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The 'Ministry' of Marriage

"Ministry" is from the Greek word diakoneo, meaning "to serve". In the New Testament, ministry is seen as service to God and to other people in His name. Jesus provided the pattern for Christian ministry—He came, not to receive service, but to give it (see Matthew 20:28; Mark 10:45; John 13:1-17).

The Christian should minister by meeting people's needs with love and humility on Christ's behalf (see Matthew 20:26; Mark 10:43; John 2:5,9; Acts 6:3; Romans 1:1; Galatians 1:10; Colossians 4:12). Christians are to minister to others out of their devotion to Christ and their love for others, whether the other people are believers or unbelievers. Ministry to others should be impartial and unconditional, always seeking to help others as Jesus would.

What Does the Bible Says About Marriage?

Gen. 2:18, 21-24

The Lord God said, 'It is not good for the man to be alone. I will make a helper suitable for him'...and while he was sleeping, he took one of the man's ribs and closed up the place with flesh.Then the Lord God made a woman from the rib he had taken out of the man, and he brought her to the man. The man said, 'This is now bone of my bones and flesh of my flesh; she shall be called 'woman,' for she was taken out of man.' For this reason a man will leave his father and mother and be united to his wife, and they will become one flesh. (NIV)
For those of us who are married, I believe that God wants to take us to the place where we no longer see our spouse as just a soul mate, friend, companion, support - but as the precious Gift that God has given us and who we are accountable before God to serve as Jesus would. Husbands, wives, will you commit to ministering to your spouse with even more commitment and humility than you would minister to the sick, needy and 'lost'?
May God grant us all the Grace we need to fulfill this important calling.
- Karen
Marriage Menders.........................................................

' "There's no love left in my marriage, what can I do?"- Kay Arthur

Useful Links

'State of the Union' Marriage Booklet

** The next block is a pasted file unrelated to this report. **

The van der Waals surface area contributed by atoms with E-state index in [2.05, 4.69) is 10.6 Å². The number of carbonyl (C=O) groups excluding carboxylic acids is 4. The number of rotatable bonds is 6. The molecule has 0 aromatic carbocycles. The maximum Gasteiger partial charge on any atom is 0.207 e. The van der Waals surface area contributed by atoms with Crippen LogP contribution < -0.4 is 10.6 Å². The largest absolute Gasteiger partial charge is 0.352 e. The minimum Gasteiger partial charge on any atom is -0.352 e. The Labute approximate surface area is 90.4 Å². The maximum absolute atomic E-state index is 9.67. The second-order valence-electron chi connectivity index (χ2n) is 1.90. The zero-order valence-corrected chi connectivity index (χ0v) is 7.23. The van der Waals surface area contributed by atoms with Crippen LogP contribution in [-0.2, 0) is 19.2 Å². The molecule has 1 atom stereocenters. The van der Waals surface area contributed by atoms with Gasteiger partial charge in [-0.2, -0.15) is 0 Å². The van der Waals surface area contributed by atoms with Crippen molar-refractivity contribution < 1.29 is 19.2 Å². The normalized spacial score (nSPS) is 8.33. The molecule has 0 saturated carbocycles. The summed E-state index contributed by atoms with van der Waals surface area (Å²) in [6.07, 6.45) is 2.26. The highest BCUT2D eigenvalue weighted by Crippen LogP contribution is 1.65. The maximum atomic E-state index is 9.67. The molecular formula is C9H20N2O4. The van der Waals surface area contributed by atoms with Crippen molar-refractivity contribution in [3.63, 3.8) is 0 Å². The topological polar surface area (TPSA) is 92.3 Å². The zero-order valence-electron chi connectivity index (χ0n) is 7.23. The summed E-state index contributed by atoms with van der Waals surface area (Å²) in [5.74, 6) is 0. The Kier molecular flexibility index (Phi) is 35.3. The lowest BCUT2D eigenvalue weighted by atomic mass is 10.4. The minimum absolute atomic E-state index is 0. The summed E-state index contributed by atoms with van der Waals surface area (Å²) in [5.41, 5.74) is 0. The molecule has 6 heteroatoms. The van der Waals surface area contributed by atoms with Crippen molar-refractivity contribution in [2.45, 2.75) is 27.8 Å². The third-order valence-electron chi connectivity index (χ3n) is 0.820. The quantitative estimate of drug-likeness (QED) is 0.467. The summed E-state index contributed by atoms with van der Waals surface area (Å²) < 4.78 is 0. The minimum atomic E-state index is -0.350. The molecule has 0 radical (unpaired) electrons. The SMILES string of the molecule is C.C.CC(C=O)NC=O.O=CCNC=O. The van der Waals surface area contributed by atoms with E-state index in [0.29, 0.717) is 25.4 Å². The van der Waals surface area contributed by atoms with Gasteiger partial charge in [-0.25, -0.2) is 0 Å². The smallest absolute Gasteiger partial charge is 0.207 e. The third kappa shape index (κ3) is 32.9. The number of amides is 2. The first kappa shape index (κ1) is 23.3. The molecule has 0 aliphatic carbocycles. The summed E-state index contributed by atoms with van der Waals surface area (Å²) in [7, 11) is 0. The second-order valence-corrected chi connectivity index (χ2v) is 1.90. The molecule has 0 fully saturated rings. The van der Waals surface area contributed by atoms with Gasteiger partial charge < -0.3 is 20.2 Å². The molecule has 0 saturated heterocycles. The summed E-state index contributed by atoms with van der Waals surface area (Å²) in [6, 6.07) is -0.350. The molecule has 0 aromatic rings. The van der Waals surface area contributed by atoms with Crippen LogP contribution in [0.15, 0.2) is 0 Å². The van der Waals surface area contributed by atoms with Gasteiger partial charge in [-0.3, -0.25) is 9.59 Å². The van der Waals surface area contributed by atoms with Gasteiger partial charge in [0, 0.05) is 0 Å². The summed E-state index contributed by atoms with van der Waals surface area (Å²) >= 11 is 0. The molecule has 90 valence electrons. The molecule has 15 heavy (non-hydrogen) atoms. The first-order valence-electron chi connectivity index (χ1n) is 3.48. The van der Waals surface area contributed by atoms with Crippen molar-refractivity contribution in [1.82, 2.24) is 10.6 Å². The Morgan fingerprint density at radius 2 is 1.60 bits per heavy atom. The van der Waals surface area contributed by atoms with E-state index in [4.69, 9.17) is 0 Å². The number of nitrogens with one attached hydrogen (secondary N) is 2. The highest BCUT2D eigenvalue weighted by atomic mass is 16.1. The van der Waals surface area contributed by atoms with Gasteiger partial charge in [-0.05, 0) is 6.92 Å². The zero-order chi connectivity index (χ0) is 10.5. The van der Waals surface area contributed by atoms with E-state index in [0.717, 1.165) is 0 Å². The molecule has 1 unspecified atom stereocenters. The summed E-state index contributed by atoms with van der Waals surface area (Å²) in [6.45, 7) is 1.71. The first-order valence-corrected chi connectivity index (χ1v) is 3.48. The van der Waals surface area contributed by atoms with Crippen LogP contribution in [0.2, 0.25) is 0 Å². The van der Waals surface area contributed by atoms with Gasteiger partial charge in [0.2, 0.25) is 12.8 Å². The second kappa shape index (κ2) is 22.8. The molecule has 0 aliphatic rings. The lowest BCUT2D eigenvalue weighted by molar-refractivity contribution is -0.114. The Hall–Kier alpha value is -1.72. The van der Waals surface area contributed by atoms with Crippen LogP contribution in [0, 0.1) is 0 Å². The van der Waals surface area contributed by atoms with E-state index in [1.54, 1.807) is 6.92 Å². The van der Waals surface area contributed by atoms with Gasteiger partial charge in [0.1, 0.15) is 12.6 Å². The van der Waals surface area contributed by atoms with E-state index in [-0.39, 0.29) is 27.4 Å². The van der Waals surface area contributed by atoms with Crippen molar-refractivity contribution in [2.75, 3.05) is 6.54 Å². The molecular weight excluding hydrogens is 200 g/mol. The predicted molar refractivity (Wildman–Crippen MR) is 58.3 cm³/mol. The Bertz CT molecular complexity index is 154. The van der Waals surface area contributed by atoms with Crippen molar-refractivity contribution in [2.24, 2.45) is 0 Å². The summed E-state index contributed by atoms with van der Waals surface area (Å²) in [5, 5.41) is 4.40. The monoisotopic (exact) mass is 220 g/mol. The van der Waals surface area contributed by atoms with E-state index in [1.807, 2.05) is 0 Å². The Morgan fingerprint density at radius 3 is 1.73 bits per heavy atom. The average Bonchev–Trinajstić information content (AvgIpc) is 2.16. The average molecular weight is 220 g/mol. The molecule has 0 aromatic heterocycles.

Prayer for breaking conflict and restoring relationship

Marital Communication - Recession-proof your marriage

Emotional Needs Questionnaire

The Most Important Emotional Needs

How to Forgive with Consequences

Healing Your Broken Marriage

Sex, God & Marriage e-book

Does Your Marriage Need Help?

Blueprint For A Lasting Marriage Bible Study

YouTube Video - How Will We Love?

50 Ways To Love Your Lover

Relationship Wants Worksheet

Encourage One Another Bible Study

Respecting your spouse

"Honey, I'm sorry"

Porn & Sex Addiction

Being There
By Dan Seaborn

Several simple behaviors will help you pursue emotional connectedness. Here are a few:

Help Me Help You
Develop a relationship of vulnerability in which you can freely talk about moods and values with your spouse. Don’t wait for him to ask for an explanation about why you’ve been negative lately; open up and tell him what’s on your mind.

Ask Second-Tier Questions
Pursue greater emotional depth in conversation with your wife. Instead of sticking to only the facts (“How was your afternoon?” and “Are you upset?”), ask questions that will get below the surface. Rather than learning about your spouse, begin to really learn your spouse. For example, if she tells you she’s had a “tough week,” second-tier questions would dig deeper:

  • What about this week made it so tough?
  • How long have you felt this way?
  • Are there things about our relationship that made this week tough?
  • What does “tough” mean to you?

Pay Attention
Notice the things that affect your spouse. What does he react strongly to? What bothers him? What makes him chuckle? What makes him erupt with laughter? Tuning in to his behavior is a great way to better understand his feelings and concerns.

Mean It
Ask her how she’s doing, and really care about her response enough to shut your mouth and listen to it. Listen, listen, listen —without offering advice or a solution unless she specifically asks for it. Let your posture, facial expressions, and tone of voice convey your true concern.

When you shed your own shoes in order to walk in your spouse’s for a while, you can’t help but experience new levels of emotional connectedness. You become closer, more intimate, more in sync. It’s great. Still, that’s not to say it’s easy. In reality, some of the strongest marital bonds come under the worst of circumstances.

This Growthtrac article is located at:



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